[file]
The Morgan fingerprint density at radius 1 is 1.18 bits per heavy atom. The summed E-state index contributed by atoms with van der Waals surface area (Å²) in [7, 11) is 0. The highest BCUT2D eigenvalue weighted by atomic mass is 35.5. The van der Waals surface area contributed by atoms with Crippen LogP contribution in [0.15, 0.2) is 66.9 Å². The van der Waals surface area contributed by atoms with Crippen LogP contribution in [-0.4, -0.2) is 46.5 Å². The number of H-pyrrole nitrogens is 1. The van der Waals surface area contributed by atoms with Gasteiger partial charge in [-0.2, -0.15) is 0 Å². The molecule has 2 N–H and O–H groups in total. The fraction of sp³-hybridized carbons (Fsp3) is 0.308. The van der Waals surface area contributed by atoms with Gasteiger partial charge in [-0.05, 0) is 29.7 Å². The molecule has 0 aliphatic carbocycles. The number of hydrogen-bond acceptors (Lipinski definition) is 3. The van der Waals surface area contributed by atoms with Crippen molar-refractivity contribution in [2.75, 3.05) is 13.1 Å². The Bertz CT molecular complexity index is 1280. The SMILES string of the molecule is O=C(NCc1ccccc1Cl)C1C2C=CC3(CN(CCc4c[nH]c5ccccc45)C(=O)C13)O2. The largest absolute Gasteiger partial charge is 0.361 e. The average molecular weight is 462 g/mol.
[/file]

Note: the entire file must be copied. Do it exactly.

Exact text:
The Morgan fingerprint density at radius 1 is 1.18 bits per heavy atom. The summed E-state index contributed by atoms with van der Waals surface area (Å²) in [7, 11) is 0. The highest BCUT2D eigenvalue weighted by atomic mass is 35.5. The van der Waals surface area contributed by atoms with Crippen LogP contribution in [0.15, 0.2) is 66.9 Å². The van der Waals surface area contributed by atoms with Crippen LogP contribution in [-0.4, -0.2) is 46.5 Å². The number of H-pyrrole nitrogens is 1. The van der Waals surface area contributed by atoms with Gasteiger partial charge in [-0.2, -0.15) is 0 Å². The molecule has 2 N–H and O–H groups in total. The fraction of sp³-hybridized carbons (Fsp3) is 0.308. The van der Waals surface area contributed by atoms with Gasteiger partial charge in [-0.05, 0) is 29.7 Å². The molecule has 0 aliphatic carbocycles. The number of hydrogen-bond acceptors (Lipinski definition) is 3. The van der Waals surface area contributed by atoms with Crippen molar-refractivity contribution in [2.75, 3.05) is 13.1 Å². The Bertz CT molecular complexity index is 1280. The SMILES string of the molecule is O=C(NCc1ccccc1Cl)C1C2C=CC3(CN(CCc4c[nH]c5ccccc45)C(=O)C13)O2. The largest absolute Gasteiger partial charge is 0.361 e. The average molecular weight is 462 g/mol.